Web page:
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Price Supports

Price Supports

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Price Supports

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  1. Price Supports Here are two examples of government intervention in a market.

  2. Word association game I’ll say a word and I want you to look at the word I say. You better play because I’ll know if you don’t. Left hand Ceiling Right foot Floor. Very good class! Now, in economics when we say ceiling and floor we want you to think differently.

  3. Price Ceilings and Price Floors Price ceilings and price floor are government price “supports” that occur mainly because folks have indicated there is something about the market price that they do not care for. Typically this dislike is that the price is too high or too low. When you walk in a room you stand with the floor below and the ceiling up. BUT, when you stand at the market price the floor has to be above and the ceiling below. Let’s see why.

  4. price floor The downward arrow is here to suggest price can not get below Pf. P S1 A price floor is a minimum legal price. The government enacts one when it is felt the market price is too low. So an effective legal minimum must be above the equilibrium price so price can not get down to the unwanted P1. Pf a b c d e P1 D1 Q Qs Qd Q1 Look up for the floor!

  5. price floor With the price floor we see, in comparison to the normally functioning market: 1) higher price Pf, 2) lower quantity demanded - from Q1 to Qd. 3) Higher quantity supplied - Q1 to Qs. 4) surplus = Qs - Qd. 5) A lower amount traded - Qd. The amount traded has fallen because sellers can only sell what buyers buy.

  6. price floor One thing we notice with the floor is a surplus is created. What happens to the goods that are made and not purchased? Maybe the government will buy them – the government would have to pay (Qs – Qd)times Pf to buy the surplus. Maybe the government will ask producers not to make them.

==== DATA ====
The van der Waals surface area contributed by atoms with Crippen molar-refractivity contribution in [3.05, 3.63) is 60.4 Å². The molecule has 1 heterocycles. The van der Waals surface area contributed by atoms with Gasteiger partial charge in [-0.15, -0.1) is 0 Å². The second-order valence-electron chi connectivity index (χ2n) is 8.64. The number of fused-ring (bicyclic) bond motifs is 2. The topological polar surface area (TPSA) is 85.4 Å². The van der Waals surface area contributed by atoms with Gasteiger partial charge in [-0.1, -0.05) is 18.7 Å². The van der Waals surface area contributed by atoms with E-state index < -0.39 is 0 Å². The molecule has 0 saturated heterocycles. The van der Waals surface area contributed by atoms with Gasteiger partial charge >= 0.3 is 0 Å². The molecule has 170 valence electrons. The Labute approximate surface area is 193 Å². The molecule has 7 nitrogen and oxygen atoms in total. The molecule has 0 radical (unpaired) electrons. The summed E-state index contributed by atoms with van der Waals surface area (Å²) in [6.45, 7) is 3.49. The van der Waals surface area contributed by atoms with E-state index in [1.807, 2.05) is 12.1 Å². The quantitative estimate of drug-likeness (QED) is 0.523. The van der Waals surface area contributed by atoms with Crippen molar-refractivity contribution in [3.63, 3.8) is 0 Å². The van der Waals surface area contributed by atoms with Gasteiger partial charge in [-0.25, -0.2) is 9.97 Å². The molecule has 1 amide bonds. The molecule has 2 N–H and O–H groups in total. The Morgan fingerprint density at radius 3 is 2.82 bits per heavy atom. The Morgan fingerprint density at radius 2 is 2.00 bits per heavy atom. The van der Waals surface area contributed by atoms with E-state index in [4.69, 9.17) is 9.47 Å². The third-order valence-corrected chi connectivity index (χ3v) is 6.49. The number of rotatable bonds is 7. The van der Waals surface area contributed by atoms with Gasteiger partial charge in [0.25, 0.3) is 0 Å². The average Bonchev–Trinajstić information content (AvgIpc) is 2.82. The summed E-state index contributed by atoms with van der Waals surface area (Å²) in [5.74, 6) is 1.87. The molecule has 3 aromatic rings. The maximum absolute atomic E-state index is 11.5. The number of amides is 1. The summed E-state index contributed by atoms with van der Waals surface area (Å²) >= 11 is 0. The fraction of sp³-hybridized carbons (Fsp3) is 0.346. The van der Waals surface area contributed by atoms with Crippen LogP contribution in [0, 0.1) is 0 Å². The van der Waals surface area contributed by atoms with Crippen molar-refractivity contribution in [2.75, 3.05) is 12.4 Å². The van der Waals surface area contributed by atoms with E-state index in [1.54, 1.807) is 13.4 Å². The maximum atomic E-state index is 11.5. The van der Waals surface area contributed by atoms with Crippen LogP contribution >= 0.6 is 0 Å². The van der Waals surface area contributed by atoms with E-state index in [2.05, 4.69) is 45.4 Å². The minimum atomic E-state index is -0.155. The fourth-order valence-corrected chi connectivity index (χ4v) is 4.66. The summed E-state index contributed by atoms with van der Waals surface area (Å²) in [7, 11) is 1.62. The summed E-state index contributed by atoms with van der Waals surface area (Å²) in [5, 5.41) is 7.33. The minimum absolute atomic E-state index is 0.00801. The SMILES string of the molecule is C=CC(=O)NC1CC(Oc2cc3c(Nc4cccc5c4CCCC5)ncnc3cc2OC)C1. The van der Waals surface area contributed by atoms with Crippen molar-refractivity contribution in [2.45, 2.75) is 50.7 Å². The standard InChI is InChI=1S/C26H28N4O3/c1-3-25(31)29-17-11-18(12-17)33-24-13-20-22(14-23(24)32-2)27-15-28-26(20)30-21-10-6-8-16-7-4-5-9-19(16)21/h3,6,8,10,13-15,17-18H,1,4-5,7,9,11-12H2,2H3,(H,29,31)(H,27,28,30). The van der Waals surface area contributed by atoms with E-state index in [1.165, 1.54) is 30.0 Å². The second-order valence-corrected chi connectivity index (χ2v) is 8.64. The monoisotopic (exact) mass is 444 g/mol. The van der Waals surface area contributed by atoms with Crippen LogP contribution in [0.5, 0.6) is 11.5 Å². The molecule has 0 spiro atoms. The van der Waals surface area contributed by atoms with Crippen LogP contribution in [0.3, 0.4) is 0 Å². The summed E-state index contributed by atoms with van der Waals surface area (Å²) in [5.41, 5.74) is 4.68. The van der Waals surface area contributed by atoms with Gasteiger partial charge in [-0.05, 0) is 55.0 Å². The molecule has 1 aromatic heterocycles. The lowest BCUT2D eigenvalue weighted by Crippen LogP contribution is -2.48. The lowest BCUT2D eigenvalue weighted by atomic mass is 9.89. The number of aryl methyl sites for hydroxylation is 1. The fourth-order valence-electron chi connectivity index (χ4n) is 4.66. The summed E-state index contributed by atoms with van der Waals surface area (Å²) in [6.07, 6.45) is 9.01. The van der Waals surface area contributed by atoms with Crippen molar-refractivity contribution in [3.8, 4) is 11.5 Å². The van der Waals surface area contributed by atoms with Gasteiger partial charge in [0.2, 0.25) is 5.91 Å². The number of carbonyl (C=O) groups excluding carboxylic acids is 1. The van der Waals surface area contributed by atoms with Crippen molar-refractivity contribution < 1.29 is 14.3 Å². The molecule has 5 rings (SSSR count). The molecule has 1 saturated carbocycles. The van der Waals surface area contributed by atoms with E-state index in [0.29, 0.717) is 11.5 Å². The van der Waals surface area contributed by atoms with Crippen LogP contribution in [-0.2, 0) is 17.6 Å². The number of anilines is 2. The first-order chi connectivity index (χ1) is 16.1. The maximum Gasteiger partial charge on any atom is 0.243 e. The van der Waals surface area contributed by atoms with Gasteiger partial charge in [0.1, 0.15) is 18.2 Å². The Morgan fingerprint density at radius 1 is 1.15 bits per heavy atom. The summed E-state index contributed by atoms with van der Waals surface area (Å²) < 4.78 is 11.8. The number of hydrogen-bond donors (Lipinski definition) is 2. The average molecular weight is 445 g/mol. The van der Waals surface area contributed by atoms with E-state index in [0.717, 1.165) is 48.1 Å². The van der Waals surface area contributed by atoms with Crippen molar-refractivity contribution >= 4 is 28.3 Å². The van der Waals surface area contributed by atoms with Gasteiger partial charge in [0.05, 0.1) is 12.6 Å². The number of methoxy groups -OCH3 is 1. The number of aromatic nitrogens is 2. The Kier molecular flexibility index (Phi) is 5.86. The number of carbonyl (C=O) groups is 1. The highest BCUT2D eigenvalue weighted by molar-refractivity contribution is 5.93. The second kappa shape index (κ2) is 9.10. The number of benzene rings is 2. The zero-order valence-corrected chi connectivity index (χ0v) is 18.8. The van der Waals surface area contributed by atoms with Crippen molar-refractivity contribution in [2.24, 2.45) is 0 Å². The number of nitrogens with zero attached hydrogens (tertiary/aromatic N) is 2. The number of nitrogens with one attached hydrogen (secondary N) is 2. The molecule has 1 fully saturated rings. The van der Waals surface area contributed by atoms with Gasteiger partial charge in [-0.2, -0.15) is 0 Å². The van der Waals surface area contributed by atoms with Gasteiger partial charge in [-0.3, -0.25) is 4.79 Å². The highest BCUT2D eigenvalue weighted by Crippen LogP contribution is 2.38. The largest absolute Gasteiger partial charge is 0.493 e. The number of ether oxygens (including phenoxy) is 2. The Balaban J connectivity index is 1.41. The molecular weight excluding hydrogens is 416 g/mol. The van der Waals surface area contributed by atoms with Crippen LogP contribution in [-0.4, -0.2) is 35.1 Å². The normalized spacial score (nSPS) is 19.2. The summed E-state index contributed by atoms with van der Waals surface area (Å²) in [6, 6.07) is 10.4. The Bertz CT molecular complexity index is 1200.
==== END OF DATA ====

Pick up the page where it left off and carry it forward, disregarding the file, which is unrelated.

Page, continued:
7. price ceiling P A price ceiling is a maximum legal price. The government enacts one when it is felt the market price is too high. So an effective legal maximum must be below the equilibrium price. Price can then not legally get to the unwanted P1. S1 P1 Pc D1 Q The upward arrow is here to suggest price can not get above Pc. Qd Qs Q1 Look down for the ceiling

  8. price ceiling With the price ceiling we see: 1) lower price Pc, 2) lower quantity supplied - from Q1 to Qs. 3) Higher quantity demanded - Q1 to Qd. 4) shortage = Qd - Qs. 5) A lower amount traded Qs. The amount traded has fallen because buyers can only buy what sellers sell.

  9. price ceiling P This screen is a repo of a previous screen. Imagine you are sitting at P1, do it! Where do you look for the ceiling? Down! Why not up? A ceiling above P1 would cause a surplus and we know with a surplus the price will fall. It would fall to P1. S1 P1 Pc D1 Q The upward arrow is here to suggest price can not get above Pc. Qd Qs Q1 Price ceilings above equilibrium are not binding Or are not effective!

  10. Eliminating a price support? What would happen if enough people got sick up and feed (you know, feeling ill) with price supports and had them eliminated? What would happen in the market? If there was a price floor then the quantity demanded would rise and the quantity supplied would fall and supply and demand would meet at the new lower price. If there was a price ceiling then the quantity demanded would fall and the quantity supplied would rise and supply and demand would meet at the new higher price.